Frederick Jr had a very short life and no descendants, and I wonder how many of his relatives alive today even know he ever existed. I want to bring him to their attention, not because he did anything remarkable, but because he's one of a huge number of young men who heard the call to fight 'for King and country' in the First World War, and lost their lives in that futile conflict.
Frederick was born in March 1900, to Frederick Cockrem and Rhoda Rhodes in Charters Towers, Queensland, Australia. Whether his parents were ever married or not, I haven't been able to discover, but either way, his mother was out of the picture, probably deceased*, sometime before 1905, when his father married Louisa Lee. So Frederick was raised by a step-mother, along with a bunch of other children, from her first marriage, his father's first marriage, and their marriage together.
He lived most of his short life in Cairns, attended the Hambledon State School, and later worked as a carpenter. From about the age of 13, he was a cadet in the Cairns 'Citizen Forces' (later to be known as the Army Reserve), so when the war began, he was probably very keen to go and 'do his bit'. But of course he was far too young, only 14 at the start of the war. Over the next three years, he may have thought the war would be over before he got his chance, so on the 5th of May 1917, he enlisted in the Australian Imperial Force and lied about his age. At that time he would have been just over 17, but he stated his age as 18 years, 5 months. Of course it's possible that he didn't know his real birthdate.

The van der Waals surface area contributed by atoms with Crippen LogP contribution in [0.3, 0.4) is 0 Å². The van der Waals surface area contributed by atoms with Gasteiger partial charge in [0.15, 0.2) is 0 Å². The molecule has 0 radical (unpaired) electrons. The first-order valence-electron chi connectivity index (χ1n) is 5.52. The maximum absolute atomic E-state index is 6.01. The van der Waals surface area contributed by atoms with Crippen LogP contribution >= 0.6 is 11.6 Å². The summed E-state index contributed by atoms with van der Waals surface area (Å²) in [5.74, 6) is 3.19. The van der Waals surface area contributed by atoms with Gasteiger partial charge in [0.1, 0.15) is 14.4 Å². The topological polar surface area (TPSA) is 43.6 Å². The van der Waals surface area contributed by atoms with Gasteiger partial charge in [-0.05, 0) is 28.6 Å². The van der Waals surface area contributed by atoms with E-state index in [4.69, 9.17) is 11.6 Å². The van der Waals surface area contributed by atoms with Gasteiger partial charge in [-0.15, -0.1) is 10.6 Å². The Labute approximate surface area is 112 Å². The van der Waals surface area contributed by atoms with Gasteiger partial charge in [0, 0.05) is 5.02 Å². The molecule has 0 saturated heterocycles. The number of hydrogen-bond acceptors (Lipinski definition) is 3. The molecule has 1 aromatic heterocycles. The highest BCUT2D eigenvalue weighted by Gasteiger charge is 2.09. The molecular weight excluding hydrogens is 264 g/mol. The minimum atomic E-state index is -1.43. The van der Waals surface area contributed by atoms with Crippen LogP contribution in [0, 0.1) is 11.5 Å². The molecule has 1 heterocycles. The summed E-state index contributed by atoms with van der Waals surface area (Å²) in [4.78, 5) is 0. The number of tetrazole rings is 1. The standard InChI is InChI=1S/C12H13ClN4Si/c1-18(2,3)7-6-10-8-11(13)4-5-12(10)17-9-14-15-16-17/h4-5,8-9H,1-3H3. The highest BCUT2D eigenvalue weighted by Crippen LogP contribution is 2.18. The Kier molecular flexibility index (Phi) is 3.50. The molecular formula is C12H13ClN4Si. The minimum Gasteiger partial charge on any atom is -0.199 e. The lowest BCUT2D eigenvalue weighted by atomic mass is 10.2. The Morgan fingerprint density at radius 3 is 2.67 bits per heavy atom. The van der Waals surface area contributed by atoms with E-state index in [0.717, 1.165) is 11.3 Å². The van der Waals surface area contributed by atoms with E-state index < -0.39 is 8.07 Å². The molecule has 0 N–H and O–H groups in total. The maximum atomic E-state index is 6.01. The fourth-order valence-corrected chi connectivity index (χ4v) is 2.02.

|Frederick John Cockrem's Attestation Paper|
|Troops line up for medical inspection|
aboard the Euripides
The ship arrived at Devonport in England on the 26th of December 1917, and along with the rest of the 13th Training Battallion, Fred marched to the bleak and muddy garrison camp at Codford on Salisbury Plain, over 120 miles away. Just a few days later, he was hospitalised again, this time with mumps. The day after being discharged from hospital, he was back again, with measles. Two months later he was discharged to a Training Depot, and about 10 days later, he was in hospital again, with bronchitis.
On the 16th of April 1918, he was sent to France to join his unit at Calais. Then on the 21st, as a member of the 10th Reinforcements, 52nd Infantry Battalion, he was sent 'to the field', and would finally get into the fighting. Three days later, he was dead - one of the many Australian casualties at Villers-Bretonneux.
Nearly a year later, in March 1919, Fred's half-brother George wrote to the Administrative Headquarters of the AIF, asking why Fred's belongings had not been sent home to his father. He received a prompt reply, stating that Fred's personal effects had been bound for Australia on the SS Barunga in June 1918, which was lost at sea, with all its cargo, as a result of enemy action. Later information was received that Fred's effects consisted only of cards and photos.
British War Medal
Although Fred's army career was very short and full of illness, and his active service in the field lasted only a few days, he was honoured, as were all Australian casualties of WW1, with a Memorial Scroll and Plaque, a Victory Medal and a British War Medal, all of which were sent to his father in the 1920s. His name is engraved, along with 10,981 others, on the Australian War Memorial at Villers-Bretonneux in France. And the sad memory of his life lives on with me, and I hope, with others in our family.
|The Villers-Bretonneux Memorial, and close up showing Frederick's name.|
* The only evidence I have about Fred's mother is her name on the index of his birth record, and a note on his enlistment application saying 'mother died' with no suggestion of when that happened.